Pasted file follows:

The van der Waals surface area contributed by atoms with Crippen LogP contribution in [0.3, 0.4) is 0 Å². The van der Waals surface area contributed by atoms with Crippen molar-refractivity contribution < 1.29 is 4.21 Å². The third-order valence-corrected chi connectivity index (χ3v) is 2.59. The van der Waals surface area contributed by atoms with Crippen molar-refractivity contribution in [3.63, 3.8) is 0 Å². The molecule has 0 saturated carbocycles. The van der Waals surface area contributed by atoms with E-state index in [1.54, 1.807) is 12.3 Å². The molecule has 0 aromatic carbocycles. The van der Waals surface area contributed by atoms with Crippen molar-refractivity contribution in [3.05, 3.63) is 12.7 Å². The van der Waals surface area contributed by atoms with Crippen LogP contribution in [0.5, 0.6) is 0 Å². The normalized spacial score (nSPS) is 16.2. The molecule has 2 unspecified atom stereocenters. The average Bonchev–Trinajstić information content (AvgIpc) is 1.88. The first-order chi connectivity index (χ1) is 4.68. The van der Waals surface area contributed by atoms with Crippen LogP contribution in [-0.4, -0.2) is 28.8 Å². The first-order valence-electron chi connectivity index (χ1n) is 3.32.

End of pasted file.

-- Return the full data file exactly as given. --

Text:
The van der Waals surface area contributed by atoms with Crippen LogP contribution in [0.3, 0.4) is 0 Å². The van der Waals surface area contributed by atoms with Crippen molar-refractivity contribution < 1.29 is 4.21 Å². The third-order valence-corrected chi connectivity index (χ3v) is 2.59. The van der Waals surface area contributed by atoms with Crippen molar-refractivity contribution in [3.63, 3.8) is 0 Å². The molecule has 0 saturated carbocycles. The van der Waals surface area contributed by atoms with E-state index in [1.54, 1.807) is 12.3 Å². The molecule has 0 aromatic carbocycles. The van der Waals surface area contributed by atoms with Crippen molar-refractivity contribution in [3.05, 3.63) is 12.7 Å². The van der Waals surface area contributed by atoms with Crippen LogP contribution in [0.5, 0.6) is 0 Å². The normalized spacial score (nSPS) is 16.2. The molecule has 2 unspecified atom stereocenters. The average Bonchev–Trinajstić information content (AvgIpc) is 1.88. The first-order chi connectivity index (χ1) is 4.68. The van der Waals surface area contributed by atoms with Crippen LogP contribution in [-0.4, -0.2) is 28.8 Å². The first-order valence-electron chi connectivity index (χ1n) is 3.32.